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  • October is apple picking time

    How to pick through the bounty of diverse flavors for the perfect apple

    apples2Sometime this month we are bound to get a frost that will spell the end of most plants. There will be some that will soldier on until a strong freeze actually finishes the job.

    October, though, is also the month for the apples, which come into their prime during these 31 days.

    Granted, some apples started ripening in July. Those early apples are great for the 48 hours they sit on the counter before the skin starts popping and the flesh turns to mush. They might last a week in the refrigerator, but don’t expect them to keep. These are perfect for making summer applesauce and for saying to your neighbors “Hey, I have apples. What do you have?” Early Harvest and Lodi are the two most common varieties.

    But like zucchini, the early apples are more about texture instead of flavor. They aren’t great eating apples unless you sprinkle them with cinnamon or dip them in caramel.

    The great thing about apples is the diversity of their flavors. No other fruit probably runs the gamut from puckering tartness to a sweetness that recalls the ripest peach, from a crispness like autumn air to the mushiness of melting snow. Find a great apple, and you’ll remember it forever.

    We’ve come about 180 degrees in the last 40 years regarding apples, which from this point of view, is great.

    I’ve made no bones about the fact Red Delicious apples are one of the most picture perfect apples that look great sitting on the counter. But what the apple makes up in beauty is only on the surface. Underneath, it’s like eating cardboard sprinkled with a pinch of sugar. There is no flavor.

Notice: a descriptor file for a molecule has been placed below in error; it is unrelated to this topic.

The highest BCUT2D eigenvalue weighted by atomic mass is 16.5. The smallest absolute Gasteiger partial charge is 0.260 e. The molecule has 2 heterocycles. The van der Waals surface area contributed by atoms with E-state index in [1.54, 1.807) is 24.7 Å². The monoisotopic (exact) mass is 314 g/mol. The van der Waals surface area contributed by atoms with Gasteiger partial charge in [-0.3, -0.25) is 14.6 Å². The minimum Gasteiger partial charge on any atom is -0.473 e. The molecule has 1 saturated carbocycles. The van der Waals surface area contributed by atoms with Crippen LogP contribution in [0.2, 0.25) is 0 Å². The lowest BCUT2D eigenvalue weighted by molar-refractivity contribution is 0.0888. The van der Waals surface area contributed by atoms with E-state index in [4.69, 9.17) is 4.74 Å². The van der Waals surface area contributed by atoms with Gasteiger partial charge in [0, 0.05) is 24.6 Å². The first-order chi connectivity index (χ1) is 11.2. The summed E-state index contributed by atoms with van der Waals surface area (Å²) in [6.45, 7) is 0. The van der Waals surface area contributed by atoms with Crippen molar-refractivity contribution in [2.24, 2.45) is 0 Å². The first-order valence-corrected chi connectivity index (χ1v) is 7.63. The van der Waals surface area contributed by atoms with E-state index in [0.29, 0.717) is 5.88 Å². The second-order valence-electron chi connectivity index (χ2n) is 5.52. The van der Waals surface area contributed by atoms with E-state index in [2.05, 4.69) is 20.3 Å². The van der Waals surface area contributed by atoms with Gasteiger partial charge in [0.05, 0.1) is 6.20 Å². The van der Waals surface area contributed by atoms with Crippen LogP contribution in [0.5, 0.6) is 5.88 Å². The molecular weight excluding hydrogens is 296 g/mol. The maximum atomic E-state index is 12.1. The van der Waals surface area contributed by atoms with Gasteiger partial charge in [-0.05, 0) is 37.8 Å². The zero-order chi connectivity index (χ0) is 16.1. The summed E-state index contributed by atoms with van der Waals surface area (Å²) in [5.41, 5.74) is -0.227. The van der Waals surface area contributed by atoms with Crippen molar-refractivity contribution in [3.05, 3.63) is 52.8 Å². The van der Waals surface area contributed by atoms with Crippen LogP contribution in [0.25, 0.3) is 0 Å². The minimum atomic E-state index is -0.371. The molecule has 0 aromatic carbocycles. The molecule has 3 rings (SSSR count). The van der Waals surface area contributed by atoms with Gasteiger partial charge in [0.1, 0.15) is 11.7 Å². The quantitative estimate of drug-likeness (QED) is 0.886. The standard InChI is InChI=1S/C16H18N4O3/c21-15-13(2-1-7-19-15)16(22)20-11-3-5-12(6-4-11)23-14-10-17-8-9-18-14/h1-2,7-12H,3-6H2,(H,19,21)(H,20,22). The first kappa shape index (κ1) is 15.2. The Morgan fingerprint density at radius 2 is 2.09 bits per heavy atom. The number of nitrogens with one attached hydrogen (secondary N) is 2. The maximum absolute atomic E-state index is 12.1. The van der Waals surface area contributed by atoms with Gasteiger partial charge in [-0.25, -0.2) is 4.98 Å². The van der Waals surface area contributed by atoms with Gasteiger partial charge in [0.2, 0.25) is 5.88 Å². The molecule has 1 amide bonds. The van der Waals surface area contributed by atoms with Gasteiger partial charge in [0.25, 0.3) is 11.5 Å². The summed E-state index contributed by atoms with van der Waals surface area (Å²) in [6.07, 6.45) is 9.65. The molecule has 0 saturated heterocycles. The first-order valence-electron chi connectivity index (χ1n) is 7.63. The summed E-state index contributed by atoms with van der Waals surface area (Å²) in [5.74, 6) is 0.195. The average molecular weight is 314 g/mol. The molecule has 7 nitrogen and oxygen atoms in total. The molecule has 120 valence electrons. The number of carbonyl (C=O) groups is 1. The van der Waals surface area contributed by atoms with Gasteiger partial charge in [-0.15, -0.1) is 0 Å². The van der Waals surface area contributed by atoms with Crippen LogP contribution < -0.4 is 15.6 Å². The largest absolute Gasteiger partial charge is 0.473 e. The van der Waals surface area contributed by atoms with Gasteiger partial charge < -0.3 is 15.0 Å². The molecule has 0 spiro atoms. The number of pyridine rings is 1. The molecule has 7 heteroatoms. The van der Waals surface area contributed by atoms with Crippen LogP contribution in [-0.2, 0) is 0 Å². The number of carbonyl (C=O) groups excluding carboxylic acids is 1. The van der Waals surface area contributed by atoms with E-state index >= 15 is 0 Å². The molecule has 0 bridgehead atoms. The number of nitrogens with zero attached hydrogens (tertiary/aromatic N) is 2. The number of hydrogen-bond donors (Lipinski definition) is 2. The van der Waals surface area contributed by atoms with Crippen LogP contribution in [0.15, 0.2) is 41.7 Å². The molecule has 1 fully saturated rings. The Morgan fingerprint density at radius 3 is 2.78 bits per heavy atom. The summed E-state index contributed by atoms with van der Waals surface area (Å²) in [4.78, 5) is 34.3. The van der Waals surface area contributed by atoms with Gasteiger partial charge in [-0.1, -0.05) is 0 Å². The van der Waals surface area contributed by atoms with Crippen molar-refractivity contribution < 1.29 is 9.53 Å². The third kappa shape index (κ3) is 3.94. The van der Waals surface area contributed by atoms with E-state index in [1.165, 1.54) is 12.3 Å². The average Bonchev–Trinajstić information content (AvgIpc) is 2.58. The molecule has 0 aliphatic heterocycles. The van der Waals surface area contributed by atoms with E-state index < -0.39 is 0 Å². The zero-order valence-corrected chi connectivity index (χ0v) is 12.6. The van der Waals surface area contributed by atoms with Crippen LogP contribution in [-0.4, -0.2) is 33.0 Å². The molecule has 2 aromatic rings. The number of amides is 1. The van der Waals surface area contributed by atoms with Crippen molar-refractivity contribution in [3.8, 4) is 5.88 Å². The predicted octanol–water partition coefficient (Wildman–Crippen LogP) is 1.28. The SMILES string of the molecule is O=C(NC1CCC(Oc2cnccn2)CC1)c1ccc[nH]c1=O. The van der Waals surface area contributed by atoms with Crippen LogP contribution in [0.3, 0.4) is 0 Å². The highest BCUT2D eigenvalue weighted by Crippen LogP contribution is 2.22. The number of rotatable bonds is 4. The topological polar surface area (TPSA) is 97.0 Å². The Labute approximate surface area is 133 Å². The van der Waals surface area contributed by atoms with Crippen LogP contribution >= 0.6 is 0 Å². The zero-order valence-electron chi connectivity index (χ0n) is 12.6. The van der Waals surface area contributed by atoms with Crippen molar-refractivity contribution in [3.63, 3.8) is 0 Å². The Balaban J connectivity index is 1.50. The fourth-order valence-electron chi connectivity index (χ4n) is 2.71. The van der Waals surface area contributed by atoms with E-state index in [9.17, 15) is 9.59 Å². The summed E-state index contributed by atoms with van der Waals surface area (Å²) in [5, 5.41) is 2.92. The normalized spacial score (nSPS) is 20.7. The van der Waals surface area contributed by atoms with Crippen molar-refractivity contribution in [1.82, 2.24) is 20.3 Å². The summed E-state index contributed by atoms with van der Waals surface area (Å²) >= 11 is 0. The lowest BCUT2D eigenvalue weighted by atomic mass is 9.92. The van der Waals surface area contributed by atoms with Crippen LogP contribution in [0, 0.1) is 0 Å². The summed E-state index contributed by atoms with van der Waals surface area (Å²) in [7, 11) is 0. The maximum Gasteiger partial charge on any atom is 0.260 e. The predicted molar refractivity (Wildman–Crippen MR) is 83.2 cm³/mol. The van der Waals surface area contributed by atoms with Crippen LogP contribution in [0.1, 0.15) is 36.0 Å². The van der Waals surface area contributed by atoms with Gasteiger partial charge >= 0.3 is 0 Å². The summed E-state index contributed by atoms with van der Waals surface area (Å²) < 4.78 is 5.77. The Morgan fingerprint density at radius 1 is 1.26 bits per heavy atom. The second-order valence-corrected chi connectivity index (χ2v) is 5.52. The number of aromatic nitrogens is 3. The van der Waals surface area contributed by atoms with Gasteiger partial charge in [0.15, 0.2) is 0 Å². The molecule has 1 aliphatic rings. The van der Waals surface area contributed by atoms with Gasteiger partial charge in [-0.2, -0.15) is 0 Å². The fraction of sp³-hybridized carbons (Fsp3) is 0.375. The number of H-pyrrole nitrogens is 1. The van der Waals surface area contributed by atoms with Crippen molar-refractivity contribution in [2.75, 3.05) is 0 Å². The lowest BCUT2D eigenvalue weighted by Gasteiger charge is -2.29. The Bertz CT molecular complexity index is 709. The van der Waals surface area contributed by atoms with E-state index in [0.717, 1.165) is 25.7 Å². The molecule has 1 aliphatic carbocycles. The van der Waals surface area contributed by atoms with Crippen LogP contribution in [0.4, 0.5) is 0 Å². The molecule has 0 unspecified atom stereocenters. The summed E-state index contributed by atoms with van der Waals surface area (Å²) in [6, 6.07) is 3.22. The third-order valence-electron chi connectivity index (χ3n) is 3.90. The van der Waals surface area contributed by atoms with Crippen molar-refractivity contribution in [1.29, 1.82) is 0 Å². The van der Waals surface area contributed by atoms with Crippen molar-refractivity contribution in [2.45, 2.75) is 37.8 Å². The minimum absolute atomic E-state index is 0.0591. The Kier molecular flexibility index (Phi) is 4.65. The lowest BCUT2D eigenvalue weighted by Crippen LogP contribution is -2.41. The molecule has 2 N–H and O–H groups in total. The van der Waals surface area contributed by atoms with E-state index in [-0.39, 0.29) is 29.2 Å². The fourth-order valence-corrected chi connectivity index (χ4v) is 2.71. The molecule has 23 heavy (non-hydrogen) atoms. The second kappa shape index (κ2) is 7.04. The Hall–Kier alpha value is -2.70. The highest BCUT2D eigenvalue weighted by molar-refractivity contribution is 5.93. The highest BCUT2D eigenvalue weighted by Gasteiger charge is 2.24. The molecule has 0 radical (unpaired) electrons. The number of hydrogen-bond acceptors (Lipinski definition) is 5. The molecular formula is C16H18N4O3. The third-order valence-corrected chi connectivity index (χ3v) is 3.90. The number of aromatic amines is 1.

Consumers, probably with help from plant breeders, have revolted and now want apples with some flavor.

    Sadly, Red Delicious will still stick around since it looks great, just like that movie star who has great looks but couldn’t act herself/himself out of the proverbial paper bag. Keep the apple for those who’ve lost any sense of taste and like biting into something with crunch.

    Some of the newer varieties including the Gala family, Fuji and Honeycrisp have made a name for themselves with flavor and texture, though they may not have the staying power in the refrigerator as Red Delicious, especially the Honeycrisp. But the goal is to keep eating them, isn’t it?

    Likewise, there is a resurgence in the old time or heirloom varieties such as Rome, (technically Rome Beauty) Arkansas Black and any of the Winesaps, which may not have the perfect shape, but do have great flavor and longevity in the refrigerator. And, you can’t beat the tart sweetness of a good Jonathan apple. They’re great apples for the winter and some think a light frost makes their flavor more intense.

    David Robson is Extension Specialist, Pesticide Safety for the University of Illinois. drobson@illinois.edu

    David Robson is Extension Specialist, Pesticide Safety for the University of Illinois. drobson@illinois.edu

    There are lots of farmers markets throughout Illinois where you can find a multitude of varieties of apples. Many of the stalls are run by hobby orchardists who want to rightly perpetuate the older, tastier varieties.

    Many orchards may have several trees of the old heirloom types for sale. Get there early!

    You might be lucky to find a selection in the grocery store. The ideal thing to do is conduct your own blind taste test, buying several types and having family and friends decide which one they prefer.

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